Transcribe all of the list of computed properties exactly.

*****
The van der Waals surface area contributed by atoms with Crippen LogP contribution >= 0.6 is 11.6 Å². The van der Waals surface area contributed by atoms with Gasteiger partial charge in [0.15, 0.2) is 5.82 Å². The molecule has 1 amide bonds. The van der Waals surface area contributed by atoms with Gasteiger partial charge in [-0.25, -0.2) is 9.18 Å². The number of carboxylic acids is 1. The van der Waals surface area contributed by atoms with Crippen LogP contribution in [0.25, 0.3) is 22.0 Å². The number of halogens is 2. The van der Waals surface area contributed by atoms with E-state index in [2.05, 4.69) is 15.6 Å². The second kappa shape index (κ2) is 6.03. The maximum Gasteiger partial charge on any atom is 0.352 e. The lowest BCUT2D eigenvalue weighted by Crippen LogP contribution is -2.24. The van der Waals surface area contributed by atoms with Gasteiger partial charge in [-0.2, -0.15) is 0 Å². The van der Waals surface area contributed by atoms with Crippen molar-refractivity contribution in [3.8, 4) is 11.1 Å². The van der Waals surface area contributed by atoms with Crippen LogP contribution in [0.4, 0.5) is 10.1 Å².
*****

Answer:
The van der Waals surface area contributed by atoms with Crippen LogP contribution >= 0.6 is 11.6 Å². The van der Waals surface area contributed by atoms with Gasteiger partial charge in [0.15, 0.2) is 5.82 Å². The molecule has 1 amide bonds. The van der Waals surface area contributed by atoms with Gasteiger partial charge in [-0.25, -0.2) is 9.18 Å². The number of carboxylic acids is 1. The van der Waals surface area contributed by atoms with Crippen LogP contribution in [0.25, 0.3) is 22.0 Å². The number of halogens is 2. The van der Waals surface area contributed by atoms with E-state index in [2.05, 4.69) is 15.6 Å². The second kappa shape index (κ2) is 6.03. The maximum Gasteiger partial charge on any atom is 0.352 e. The lowest BCUT2D eigenvalue weighted by Crippen LogP contribution is -2.24. The van der Waals surface area contributed by atoms with Gasteiger partial charge in [-0.2, -0.15) is 0 Å². The van der Waals surface area contributed by atoms with Crippen molar-refractivity contribution in [3.8, 4) is 11.1 Å². The van der Waals surface area contributed by atoms with Crippen LogP contribution in [0.4, 0.5) is 10.1 Å².